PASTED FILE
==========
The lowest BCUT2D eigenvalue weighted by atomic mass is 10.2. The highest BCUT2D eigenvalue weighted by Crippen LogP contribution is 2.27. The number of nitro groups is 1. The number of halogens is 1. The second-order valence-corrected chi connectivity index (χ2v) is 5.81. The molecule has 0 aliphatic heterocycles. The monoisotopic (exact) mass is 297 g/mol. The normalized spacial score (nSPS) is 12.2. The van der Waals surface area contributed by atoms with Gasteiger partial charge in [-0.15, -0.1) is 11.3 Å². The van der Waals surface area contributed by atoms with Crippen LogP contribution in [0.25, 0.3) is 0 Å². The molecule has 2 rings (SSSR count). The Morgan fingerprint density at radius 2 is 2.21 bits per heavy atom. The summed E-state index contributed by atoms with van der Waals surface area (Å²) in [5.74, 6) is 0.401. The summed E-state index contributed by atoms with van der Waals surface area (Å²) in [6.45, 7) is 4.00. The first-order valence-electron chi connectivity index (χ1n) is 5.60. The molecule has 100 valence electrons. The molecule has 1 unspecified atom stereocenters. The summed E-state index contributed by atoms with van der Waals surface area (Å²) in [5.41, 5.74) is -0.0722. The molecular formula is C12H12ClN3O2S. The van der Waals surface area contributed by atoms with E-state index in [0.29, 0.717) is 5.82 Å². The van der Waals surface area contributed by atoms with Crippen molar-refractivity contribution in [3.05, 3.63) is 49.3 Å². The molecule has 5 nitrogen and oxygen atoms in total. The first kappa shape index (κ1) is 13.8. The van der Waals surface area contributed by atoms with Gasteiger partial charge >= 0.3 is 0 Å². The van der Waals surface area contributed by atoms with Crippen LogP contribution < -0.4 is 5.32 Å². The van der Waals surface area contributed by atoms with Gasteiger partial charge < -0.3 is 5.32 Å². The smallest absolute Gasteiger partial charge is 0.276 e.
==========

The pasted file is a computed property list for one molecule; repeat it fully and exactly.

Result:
The lowest BCUT2D eigenvalue weighted by atomic mass is 10.2. The highest BCUT2D eigenvalue weighted by Crippen LogP contribution is 2.27. The number of nitro groups is 1. The number of halogens is 1. The second-order valence-corrected chi connectivity index (χ2v) is 5.81. The molecule has 0 aliphatic heterocycles. The monoisotopic (exact) mass is 297 g/mol. The normalized spacial score (nSPS) is 12.2. The van der Waals surface area contributed by atoms with Gasteiger partial charge in [-0.15, -0.1) is 11.3 Å². The van der Waals surface area contributed by atoms with Crippen LogP contribution in [0.25, 0.3) is 0 Å². The molecule has 2 rings (SSSR count). The Morgan fingerprint density at radius 2 is 2.21 bits per heavy atom. The summed E-state index contributed by atoms with van der Waals surface area (Å²) in [5.74, 6) is 0.401. The summed E-state index contributed by atoms with van der Waals surface area (Å²) in [6.45, 7) is 4.00. The first-order valence-electron chi connectivity index (χ1n) is 5.60. The molecule has 100 valence electrons. The molecule has 1 unspecified atom stereocenters. The summed E-state index contributed by atoms with van der Waals surface area (Å²) in [5.41, 5.74) is -0.0722. The molecular formula is C12H12ClN3O2S. The van der Waals surface area contributed by atoms with E-state index in [0.29, 0.717) is 5.82 Å². The van der Waals surface area contributed by atoms with Crippen molar-refractivity contribution in [3.05, 3.63) is 49.3 Å². The molecule has 5 nitrogen and oxygen atoms in total. The first kappa shape index (κ1) is 13.8. The van der Waals surface area contributed by atoms with Gasteiger partial charge >= 0.3 is 0 Å². The van der Waals surface area contributed by atoms with Crippen LogP contribution < -0.4 is 5.32 Å². The van der Waals surface area contributed by atoms with Gasteiger partial charge < -0.3 is 5.32 Å². The smallest absolute Gasteiger partial charge is 0.276 e.